• Many have called for open ballots in Council elections to make countries publicly accountable for their votes.
  • Some also suggested lowering of the two-thirds votes threshold to make it easier to remove a Council member.

Ineffectiveness of UPR:

  • The Universal Periodic Review (UPR) is criticised for taking the submissions and statements of governments perceived to a human rights abusers at face value rather than being questioned by other governments.
  • Some also argue the current procedure enables countries with the worst human rights records to criticise other countries that have generally positive human rights records.
  • There are also concerns regarding the countries’ rejection of UPR recommendations and non-participation in the UPR process.

The increasing influence of authoritarian governments:

  • There are growing concerns regarding the influence of authoritarian countries that do not fully subscribe to international human rights norms and mechanisms.
  • These countries use the forum to garner support to new interpretations of these norms with a higher emphasis on “non-interference” and sovereignty of the state.
  • These interpretations challenge the idea of human rights as universal and indivisible, suggesting instead that they are context-dependent and that some rights are subordinate to others.
  • China is especially playing a proactive role in attempting to shape global human rights norms and institutions.
  • Resolutions by such member states are often supported by like-minded governments, making the overall purpose of UNHRC flawed.

US’ vacuum:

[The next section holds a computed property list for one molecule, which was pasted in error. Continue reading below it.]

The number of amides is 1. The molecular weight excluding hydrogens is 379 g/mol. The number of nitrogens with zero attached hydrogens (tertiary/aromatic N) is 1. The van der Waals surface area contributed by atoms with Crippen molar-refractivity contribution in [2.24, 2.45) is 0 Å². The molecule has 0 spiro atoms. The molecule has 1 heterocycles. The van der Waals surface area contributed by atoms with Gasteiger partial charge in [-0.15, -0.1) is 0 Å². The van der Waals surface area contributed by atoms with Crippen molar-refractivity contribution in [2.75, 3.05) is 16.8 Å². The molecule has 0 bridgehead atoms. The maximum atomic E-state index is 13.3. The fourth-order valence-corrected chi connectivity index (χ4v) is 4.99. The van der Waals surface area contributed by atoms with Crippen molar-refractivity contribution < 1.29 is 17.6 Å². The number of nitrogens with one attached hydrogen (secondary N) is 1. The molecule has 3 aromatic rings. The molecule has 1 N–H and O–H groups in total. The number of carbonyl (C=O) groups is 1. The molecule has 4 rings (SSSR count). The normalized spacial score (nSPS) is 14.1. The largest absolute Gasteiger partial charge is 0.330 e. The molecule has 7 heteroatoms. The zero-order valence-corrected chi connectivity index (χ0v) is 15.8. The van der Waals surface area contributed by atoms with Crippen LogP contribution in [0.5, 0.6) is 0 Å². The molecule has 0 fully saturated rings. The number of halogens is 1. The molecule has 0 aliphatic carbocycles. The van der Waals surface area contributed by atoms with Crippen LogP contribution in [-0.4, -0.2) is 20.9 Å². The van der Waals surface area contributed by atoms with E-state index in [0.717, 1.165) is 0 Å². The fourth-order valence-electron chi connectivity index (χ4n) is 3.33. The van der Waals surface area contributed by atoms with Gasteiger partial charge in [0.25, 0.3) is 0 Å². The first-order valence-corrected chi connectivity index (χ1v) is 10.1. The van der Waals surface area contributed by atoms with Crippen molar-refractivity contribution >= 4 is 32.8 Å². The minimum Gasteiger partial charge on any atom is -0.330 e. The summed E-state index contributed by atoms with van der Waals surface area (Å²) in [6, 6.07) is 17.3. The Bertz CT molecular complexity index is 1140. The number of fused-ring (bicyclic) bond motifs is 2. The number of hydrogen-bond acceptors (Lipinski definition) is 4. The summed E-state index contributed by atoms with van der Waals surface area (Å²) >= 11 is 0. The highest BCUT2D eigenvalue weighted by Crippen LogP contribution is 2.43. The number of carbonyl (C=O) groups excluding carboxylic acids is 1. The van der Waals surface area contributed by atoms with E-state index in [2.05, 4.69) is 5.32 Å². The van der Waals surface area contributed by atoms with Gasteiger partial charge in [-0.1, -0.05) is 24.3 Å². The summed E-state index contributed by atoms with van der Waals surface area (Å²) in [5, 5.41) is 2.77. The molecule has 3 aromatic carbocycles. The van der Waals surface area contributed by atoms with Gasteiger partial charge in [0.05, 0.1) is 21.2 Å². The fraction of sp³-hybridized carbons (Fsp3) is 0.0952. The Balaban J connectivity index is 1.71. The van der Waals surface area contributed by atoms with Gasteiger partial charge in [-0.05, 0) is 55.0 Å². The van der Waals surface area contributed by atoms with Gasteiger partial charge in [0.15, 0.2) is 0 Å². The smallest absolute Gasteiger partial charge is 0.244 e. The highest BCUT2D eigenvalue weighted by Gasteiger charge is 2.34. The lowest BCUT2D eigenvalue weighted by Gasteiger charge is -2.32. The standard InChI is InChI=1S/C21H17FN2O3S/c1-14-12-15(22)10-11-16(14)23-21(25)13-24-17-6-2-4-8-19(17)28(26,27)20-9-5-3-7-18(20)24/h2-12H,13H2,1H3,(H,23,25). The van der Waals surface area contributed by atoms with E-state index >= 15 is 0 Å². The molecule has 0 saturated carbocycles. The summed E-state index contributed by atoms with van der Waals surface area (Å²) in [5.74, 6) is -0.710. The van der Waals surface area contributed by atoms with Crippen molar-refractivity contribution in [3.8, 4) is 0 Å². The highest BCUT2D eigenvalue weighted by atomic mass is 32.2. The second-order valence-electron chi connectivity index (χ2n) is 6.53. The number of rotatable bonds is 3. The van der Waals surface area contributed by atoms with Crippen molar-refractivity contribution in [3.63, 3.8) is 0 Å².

• In 2018, the US withdrew from the UNHRC, citing “chronic bias” against Israel and inclusion of human rights abusers for scrutinising other countries.
  • This left the Council without any strong representation for democratic values and human rights.
  • It subsequently allowed China and other such countries to use these opportunities to increase their influence in the UN body.
  • It should also be noted that US President Trump is not a credible leader on human rights.
  • He has become infamous for his response to the refugee crisis, immigration and systemic racism within the US.
  • Yet, his presidency cannot be the only one to be blamed as the country is subject to the issue of racism and protectionism for hundreds of years.
  • The issue of human rights violations by the US is not only an internal matter as it spans across the borders.
  • It is currently being investigated by the International Criminal Court over the allegations of war crimes in Afghanistan.
  • The US’ role in the Yemen war should also not be ignored as its arms sales to Saudi Arabia destroyed the fifth poorest country, Yemen. Yemen is currently faced with the destruction of vital infrastructures like hospitals and deaths and the displacement of thousands of people.
  • Furthermore, for a country advocating for human rights in other countries, it is astounding that the US has never signed UN’s core Convention on the Rights of the Child and Convention on the Elimination of Discrimination Against Women treaties.
  • No country or international organisation could question these issues in and outside the US despite it being a democratic country. This situation is no different from the Council’s inability to question countries like China for their human rights violations.

What can be the way forward?

Notwithstanding its flaws, the UNHRC continues to play a critical role in maintaining the international rules-based order. Necessary reforms must be put forth so that it remains significant in the future.

Strengthening UNHRC:

  • All reform initiatives must be weighed against the mandate of the Council, including